Exploring the Qızqala Necropolis
This summer, I had the great pleasure of travelling to the Naxçıvan Autonomous Republic, Azerbaijan and joining the Naxçıvan Archaeological Project for a new phase of excavations as a Bioarchaeologist studying human remains and mortuary space. The Naxçıvan Archaeological Project is the first joint American-Azerbaijani project of archaeological survey and excavation and is directed by Dr. Lauren Ristvet (University of Pennsylvania), Dr. Hilary Gopnik (Emory University), Dr. Emily Hammer (University of Chicago), and Dr. Veli Baxșaliyev (Azerbaijan National Academy of Sciences, Naxçivan). Nestled in the fertile Șarur valley, this region encompasses an important geographical space at the intersection of the Southern Caucasus, eastern Anatolia, and northern Iran, making it an exciting area for the archaeological investigation of empire and interaction in the Mesopotamian frontier.
This season marked the first phase of my dissertation data collection at the site. My dissertation investigates interactions between mobile pastoralists, local polities, and external empires in the Late Bronze through Early Iron Age (1500-800 BCE) South Caucasus through the perspective of population mobility and migration. I use biogeochemical analyses of human remains contextualized with changes in construction of mortuary space to reconstruct these behaviors and interactions.
An integral part of this project, and also a goal of the 2014 season, was exploring the diversity of Middle Bronze to Early Iron Age mortuary practice in the Șarur valley. Satellite imagery and pedestrian survey in previous seasons revealed a number of mounded features resembling burials that dotted the ridges around the Qızqala fortress to the west of the Arpaçay River and at the Northwestern edge of the Șarur valley. Of these many mortuary features, I selected three of varying size for excavation.Based on excavation reports of similar mounds that had been excavated elsewhere in Azerbaijan and the South Caucasus, we expected that these lightly mounded features ranging from 5 to 12 meters in diameter would yield a modestly furnished mortuary space with ceramics and animal bone with few to no human remains. However, we were soon delighted to discover truly extraordinary and well-preserved contexts in each.
Removal of topsoil revealed that each feature was a kurgan with inner and outer stone circles and stone mounding that extended about 2m below the surface. Layer after layer of large stone removal was challenging, but proved to be worthwhile after discovering the grave pit.Forty-two complete Middle Bronze ceramic vessels (many painted with designs), a bronze cauldron, a bronze dagger, a bronze spearhead, obsidian arrowheads, and a large quantity of fine beads (glass, carnelian, hematite, marine shell, and bronze) were among the many beautiful burial artifacts discovered over the course of excavations. In addition, all three kurgans were filled with an abundance of animal bone, including whole bovid skulls and whole/articulated caprids. While the largest kurgan did not contain human remains, the two smaller kurgans had fascinating inhumations.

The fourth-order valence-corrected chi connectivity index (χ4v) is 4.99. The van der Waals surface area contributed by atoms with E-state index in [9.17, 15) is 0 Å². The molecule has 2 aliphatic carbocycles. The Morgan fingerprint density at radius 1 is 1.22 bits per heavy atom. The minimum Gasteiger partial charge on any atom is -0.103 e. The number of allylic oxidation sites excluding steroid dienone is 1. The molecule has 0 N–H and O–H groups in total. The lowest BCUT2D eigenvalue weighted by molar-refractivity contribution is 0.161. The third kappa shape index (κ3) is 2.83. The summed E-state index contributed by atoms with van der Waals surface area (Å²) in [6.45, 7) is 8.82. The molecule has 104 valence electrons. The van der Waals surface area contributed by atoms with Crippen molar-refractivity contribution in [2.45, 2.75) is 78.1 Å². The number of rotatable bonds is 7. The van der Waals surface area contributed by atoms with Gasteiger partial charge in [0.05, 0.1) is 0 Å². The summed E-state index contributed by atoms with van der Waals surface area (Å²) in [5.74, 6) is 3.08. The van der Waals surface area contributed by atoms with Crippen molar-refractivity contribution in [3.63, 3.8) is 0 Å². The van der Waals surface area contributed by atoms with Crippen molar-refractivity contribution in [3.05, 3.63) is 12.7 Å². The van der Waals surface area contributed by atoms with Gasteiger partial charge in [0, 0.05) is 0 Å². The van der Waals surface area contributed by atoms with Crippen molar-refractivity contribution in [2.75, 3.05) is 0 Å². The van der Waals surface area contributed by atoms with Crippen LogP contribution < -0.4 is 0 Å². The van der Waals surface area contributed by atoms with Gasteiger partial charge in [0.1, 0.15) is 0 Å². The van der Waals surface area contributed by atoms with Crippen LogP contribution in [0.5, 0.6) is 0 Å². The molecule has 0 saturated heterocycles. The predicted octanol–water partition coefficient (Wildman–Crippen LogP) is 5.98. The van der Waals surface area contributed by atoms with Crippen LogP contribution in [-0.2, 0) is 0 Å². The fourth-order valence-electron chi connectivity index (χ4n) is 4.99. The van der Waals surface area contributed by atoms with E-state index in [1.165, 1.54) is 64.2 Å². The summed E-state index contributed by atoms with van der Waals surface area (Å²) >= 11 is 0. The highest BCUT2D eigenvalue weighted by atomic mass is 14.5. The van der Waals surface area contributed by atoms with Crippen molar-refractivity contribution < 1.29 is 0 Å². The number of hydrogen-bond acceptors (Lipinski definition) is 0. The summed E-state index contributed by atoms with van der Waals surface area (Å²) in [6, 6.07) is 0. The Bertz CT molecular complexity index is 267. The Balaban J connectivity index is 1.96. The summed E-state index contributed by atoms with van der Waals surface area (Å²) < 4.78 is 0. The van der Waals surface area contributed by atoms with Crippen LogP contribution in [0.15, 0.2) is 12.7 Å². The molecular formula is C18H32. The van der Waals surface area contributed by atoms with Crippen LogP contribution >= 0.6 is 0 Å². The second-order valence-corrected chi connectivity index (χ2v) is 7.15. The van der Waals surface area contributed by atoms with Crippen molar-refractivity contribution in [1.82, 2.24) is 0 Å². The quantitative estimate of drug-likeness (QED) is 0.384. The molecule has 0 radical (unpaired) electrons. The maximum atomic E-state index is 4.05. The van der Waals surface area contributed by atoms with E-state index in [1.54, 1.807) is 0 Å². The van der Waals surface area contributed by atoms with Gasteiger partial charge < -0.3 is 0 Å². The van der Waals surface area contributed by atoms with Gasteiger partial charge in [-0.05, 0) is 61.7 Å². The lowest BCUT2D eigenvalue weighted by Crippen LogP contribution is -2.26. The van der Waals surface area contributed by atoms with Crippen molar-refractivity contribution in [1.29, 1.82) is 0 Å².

Kurgan CR2 contained two adult individuals in flexed position facing each other, while one cradled a young lamb or kid in their arms. Kurgan CR3 contained three individuals, two adults, and a child in flexed position.
One adult also cradled a young lamb/kid as well as a puppy. Given the clear context and preservation of these humans and animals, in the upcoming months Hannah Lau (our zooarchaeologist) and I hope to conduct isotopic analysis on these humans and animals to investigate their patterns of mobility and migration.
In addition to participating in an extraordinary season of excavation at Qızqala’s kurgans, it was a privilege to work alongside an excellent team of archaeologists with a wide variety of specialties. I not only had a chance to significantly develop my dissertation research, but also had the opportunity to develop as a scholar with insights gained through the various perspectives and extensive experiences of our directors and fellow graduate students.
Successful scholarly endeavors aside, I also had great fun exploring the beautiful landscapes and lovely towns of Naxçıvan and meeting incredible people along the way. I leave the season with strange and wonderful memories of an impromptu mountain dance parties with my excavation partner, Susannah Fishman, sipping Arnold Palmers on the Iranian border, July 4th soul food dinner, and garden hedgehogs. I also cannot conclude this entry without mentioning the little souvenir of the season that came back home with us: an abandoned 2-month-old puppy that we named Dize after the village where we were staying. She is happy, healthy, and living in Maryland with our archaeologist, Jen Swerida.
I greatly appreciate the support of the Heritage Excavation Fellowship for the support of my research and for providing me the opportunity to participate in this adventure with the Naxçıvan Archaeological Project.
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